Zoo insight


Some spend all of their lives running away from their past. Others are so focused on the future that the past is something they just can’t see anymore. For me, it seems the further I get away from my past, the closer I actually get back to it.

For example, last weekend The Wife, our two granddaughters Little One and Sweet Caroline and I took a trip to Zoo Atlanta. How did I know the childhood I enjoyed while growing up at 110 Flamingo Street would be on full display?

Though my brothers and The Sister weren’t part of the exhibit, from the way some of the animals were acting, we would’ve fit right in. Guess my parents were right when they said, “The way y’all kids are acting, you belong in a zoo.”

Upon our arrival, I tossed on a backpack full of snacks and drinks, held tightly the hands of two excited little people and headed to Zoo Guest Services. The nice lady there stamped the girls’ passport books, gave them wrist bands good for unlimited rides on the merry-go-round and train, smiled and said, “You girls have a fun time. The animals are waking up.”

I’m sure if they had heard her, they would’ve said thank you, but they were already dragging their much slower chaperones towards the front gate. Suddenly the pulling stopped, not because we had finally reached the ticket booth, but because we heard the mighty roars of lions.

During those seven years spent growing up on Flamingo, there wasn’t a day that went by my parents didn’t shout, “You kids stop yelling! The whole neighborhood can hear you.”

After flashing our family membership card (the best deal in town for all you zoo lovers out there), we passed through the front gate as a crescendo of roars from the lions rolled down the pathway directly ahead. The girls looked wide-eyed at each other then squealed with delight.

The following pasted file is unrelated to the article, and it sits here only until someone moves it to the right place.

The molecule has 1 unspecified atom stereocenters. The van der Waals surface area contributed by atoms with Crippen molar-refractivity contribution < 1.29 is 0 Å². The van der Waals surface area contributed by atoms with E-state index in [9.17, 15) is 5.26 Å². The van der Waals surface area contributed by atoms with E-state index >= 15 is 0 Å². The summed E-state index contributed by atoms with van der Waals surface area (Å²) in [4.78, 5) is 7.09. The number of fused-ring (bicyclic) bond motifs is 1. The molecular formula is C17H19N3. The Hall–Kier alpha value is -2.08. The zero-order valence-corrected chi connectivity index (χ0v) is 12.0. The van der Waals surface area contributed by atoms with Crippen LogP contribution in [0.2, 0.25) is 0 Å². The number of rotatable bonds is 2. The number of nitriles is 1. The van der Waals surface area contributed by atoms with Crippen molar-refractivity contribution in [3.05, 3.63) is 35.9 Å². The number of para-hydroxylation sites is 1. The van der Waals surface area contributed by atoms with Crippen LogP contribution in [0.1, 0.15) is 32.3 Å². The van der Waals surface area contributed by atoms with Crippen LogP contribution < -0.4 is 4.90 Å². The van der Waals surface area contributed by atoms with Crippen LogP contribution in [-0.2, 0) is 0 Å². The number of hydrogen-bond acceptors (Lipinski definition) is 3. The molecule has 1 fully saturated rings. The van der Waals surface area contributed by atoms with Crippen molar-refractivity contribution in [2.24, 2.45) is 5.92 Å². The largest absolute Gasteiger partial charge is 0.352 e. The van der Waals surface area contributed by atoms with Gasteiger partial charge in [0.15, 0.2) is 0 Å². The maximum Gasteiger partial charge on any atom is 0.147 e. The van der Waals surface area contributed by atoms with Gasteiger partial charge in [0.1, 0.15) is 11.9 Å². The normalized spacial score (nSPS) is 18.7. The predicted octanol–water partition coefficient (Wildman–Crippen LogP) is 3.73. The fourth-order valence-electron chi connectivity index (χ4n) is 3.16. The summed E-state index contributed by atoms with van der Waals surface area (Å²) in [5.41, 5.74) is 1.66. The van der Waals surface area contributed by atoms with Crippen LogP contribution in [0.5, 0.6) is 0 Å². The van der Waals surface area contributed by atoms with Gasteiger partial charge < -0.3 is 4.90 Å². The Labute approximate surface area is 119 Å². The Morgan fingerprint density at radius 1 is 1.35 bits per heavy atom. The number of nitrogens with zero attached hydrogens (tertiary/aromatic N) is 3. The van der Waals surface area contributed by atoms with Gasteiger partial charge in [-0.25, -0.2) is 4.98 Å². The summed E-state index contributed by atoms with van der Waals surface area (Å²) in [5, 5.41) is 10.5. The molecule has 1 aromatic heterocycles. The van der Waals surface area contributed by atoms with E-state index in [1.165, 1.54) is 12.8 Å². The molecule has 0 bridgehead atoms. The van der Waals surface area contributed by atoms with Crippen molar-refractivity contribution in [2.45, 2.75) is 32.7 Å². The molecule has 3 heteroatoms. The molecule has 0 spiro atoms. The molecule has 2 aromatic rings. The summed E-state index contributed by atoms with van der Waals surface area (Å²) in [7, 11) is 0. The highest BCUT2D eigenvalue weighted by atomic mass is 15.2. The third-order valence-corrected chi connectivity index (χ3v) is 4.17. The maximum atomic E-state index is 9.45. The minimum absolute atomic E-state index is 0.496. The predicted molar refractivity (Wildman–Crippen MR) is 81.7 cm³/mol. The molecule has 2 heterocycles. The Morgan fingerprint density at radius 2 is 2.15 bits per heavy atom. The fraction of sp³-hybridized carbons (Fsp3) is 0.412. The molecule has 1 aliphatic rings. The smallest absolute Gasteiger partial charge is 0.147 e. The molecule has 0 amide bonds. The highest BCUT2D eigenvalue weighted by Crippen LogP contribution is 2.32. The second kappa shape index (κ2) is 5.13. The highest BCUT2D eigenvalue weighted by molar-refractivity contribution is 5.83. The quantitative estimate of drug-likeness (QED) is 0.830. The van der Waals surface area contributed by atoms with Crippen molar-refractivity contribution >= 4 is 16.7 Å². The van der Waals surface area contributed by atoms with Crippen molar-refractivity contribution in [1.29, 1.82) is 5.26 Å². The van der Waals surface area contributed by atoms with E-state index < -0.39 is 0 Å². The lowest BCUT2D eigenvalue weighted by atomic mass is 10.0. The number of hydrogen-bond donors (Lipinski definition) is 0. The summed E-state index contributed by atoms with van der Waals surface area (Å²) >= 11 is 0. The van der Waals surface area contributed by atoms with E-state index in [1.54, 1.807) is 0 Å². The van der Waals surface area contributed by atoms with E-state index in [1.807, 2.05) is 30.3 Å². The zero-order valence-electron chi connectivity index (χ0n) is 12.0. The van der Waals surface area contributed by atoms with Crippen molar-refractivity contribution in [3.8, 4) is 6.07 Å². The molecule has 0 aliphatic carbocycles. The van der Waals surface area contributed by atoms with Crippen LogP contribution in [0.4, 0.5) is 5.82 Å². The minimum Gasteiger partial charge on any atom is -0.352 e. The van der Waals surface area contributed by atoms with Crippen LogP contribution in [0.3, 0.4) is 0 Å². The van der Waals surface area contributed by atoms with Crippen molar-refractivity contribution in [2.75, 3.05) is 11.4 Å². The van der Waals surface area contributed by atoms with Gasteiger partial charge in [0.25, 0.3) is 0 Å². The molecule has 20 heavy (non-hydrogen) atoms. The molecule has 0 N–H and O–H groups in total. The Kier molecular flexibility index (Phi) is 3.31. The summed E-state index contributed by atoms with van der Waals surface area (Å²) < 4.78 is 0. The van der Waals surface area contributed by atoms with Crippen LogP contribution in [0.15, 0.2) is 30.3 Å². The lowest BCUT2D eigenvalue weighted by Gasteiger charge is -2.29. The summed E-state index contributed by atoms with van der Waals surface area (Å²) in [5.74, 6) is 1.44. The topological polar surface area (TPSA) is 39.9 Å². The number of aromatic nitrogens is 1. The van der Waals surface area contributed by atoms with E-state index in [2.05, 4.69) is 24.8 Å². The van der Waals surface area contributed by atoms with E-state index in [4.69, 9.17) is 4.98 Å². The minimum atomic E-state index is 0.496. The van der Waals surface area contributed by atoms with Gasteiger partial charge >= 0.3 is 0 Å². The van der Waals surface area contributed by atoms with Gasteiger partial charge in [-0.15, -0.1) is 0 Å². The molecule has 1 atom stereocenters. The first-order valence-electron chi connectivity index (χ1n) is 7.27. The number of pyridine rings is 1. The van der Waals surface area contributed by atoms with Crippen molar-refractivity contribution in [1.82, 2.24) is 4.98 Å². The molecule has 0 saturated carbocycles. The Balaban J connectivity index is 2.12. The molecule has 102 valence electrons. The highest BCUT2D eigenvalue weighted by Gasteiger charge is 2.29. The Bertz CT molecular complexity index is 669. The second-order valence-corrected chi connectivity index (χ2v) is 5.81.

For the next 10 minutes, our girls answered roars from the lions with almost equally loud ones of their own. At one point they were so rowdy I thought the zoo police would come over and ask us to leave. But they didn’t, and we eventually made our way over to the gorilla habitat.

A couple of young gorillas, perhaps 2 years old and perhaps twins, were playing right in front of a crowded viewing stand. Luckily our girls were able to wiggle their way through the sea of legs to get right up front.

The similarities between how the gorillas played and how my brothers and I played were amazing. They rolled around in the dirt like we did, threw things at each other like we did, hit one another as they played tag just like we did. They even took a moment to pick stuff out of each other’s hair just like we did.

Even the dad got into the horseplay. He bounded over and grabbed one of the youngsters by the feet before flinging him up over his mighty shoulders. The youngster hung precariously upside-down by one ankle on the dad’s back as he walked around swinging the youngster side to side. I remember my dad doing the same to us as we played so many years ago.

I took numerous pictures and videos of the gorillas and our girls before each got bored. Eventually the young gorillas scampered off to fight over the only hammock in their habitat.

It looked like an ongoing battle, and I should know. My brothers and I also fought over the only hammock in our backyard, and yes, it too was an ongoing battle every summer.

During my daydreaming, our girls had scampered away to the elephants next door. Turning to catch up with our little monkeys, in a flash I was back playing in the frontyard of 110 Flamingo Street. My dad was carrying me around upside down on his back as I dangled from only one ankle.

The rest of the day was recorded in countless pictures, videos, and memories of the now and then. Our family passes allow us to visit Zoo Atlanta as many times during the year we, or our granddaughters, would like. The girls want to visit every week. If it were up to them, they’d live there.

And the way they run, jump, and play in the house I think they’d fit right in. They do come by it naturally. Their grandfather and his brothers were also little monkeys growing up — a long, long time ago on that old familiar street not so far away called Flamingo.

[Rick Ryckeley has been writing stories since 2001. To read more of Rick’s stories, visit his blog: storiesbyrick.wordpress.com.]